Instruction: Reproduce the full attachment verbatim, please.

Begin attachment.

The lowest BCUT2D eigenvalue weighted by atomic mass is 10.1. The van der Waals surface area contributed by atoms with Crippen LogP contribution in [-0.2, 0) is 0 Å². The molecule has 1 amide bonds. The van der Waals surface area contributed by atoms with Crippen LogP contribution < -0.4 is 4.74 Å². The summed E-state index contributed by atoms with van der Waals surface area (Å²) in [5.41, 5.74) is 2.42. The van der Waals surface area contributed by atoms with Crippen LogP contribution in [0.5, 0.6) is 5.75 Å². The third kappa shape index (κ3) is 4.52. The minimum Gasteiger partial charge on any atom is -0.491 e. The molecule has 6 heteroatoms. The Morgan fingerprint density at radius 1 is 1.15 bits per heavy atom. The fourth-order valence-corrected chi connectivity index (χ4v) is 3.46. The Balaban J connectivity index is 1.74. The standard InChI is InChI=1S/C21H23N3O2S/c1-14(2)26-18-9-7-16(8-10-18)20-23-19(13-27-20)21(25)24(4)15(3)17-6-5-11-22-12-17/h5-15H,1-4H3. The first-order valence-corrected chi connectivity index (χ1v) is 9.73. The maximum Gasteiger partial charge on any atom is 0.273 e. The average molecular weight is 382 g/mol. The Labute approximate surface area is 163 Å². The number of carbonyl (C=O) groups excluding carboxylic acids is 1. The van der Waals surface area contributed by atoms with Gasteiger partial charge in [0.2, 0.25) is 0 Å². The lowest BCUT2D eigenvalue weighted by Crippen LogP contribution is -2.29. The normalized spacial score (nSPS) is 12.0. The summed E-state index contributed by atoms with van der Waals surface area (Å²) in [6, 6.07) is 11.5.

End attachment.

The lowest BCUT2D eigenvalue weighted by atomic mass is 10.1. The van der Waals surface area contributed by atoms with Crippen LogP contribution in [-0.2, 0) is 0 Å². The molecule has 1 amide bonds. The van der Waals surface area contributed by atoms with Crippen LogP contribution < -0.4 is 4.74 Å². The summed E-state index contributed by atoms with van der Waals surface area (Å²) in [5.41, 5.74) is 2.42. The van der Waals surface area contributed by atoms with Crippen LogP contribution in [0.5, 0.6) is 5.75 Å². The third kappa shape index (κ3) is 4.52. The minimum Gasteiger partial charge on any atom is -0.491 e. The molecule has 6 heteroatoms. The Morgan fingerprint density at radius 1 is 1.15 bits per heavy atom. The fourth-order valence-corrected chi connectivity index (χ4v) is 3.46. The Balaban J connectivity index is 1.74. The standard InChI is InChI=1S/C21H23N3O2S/c1-14(2)26-18-9-7-16(8-10-18)20-23-19(13-27-20)21(25)24(4)15(3)17-6-5-11-22-12-17/h5-15H,1-4H3. The first-order valence-corrected chi connectivity index (χ1v) is 9.73. The maximum Gasteiger partial charge on any atom is 0.273 e. The average molecular weight is 382 g/mol. The Labute approximate surface area is 163 Å². The number of carbonyl (C=O) groups excluding carboxylic acids is 1. The van der Waals surface area contributed by atoms with Gasteiger partial charge in [0.2, 0.25) is 0 Å². The lowest BCUT2D eigenvalue weighted by Crippen LogP contribution is -2.29. The normalized spacial score (nSPS) is 12.0. The summed E-state index contributed by atoms with van der Waals surface area (Å²) in [6, 6.07) is 11.5.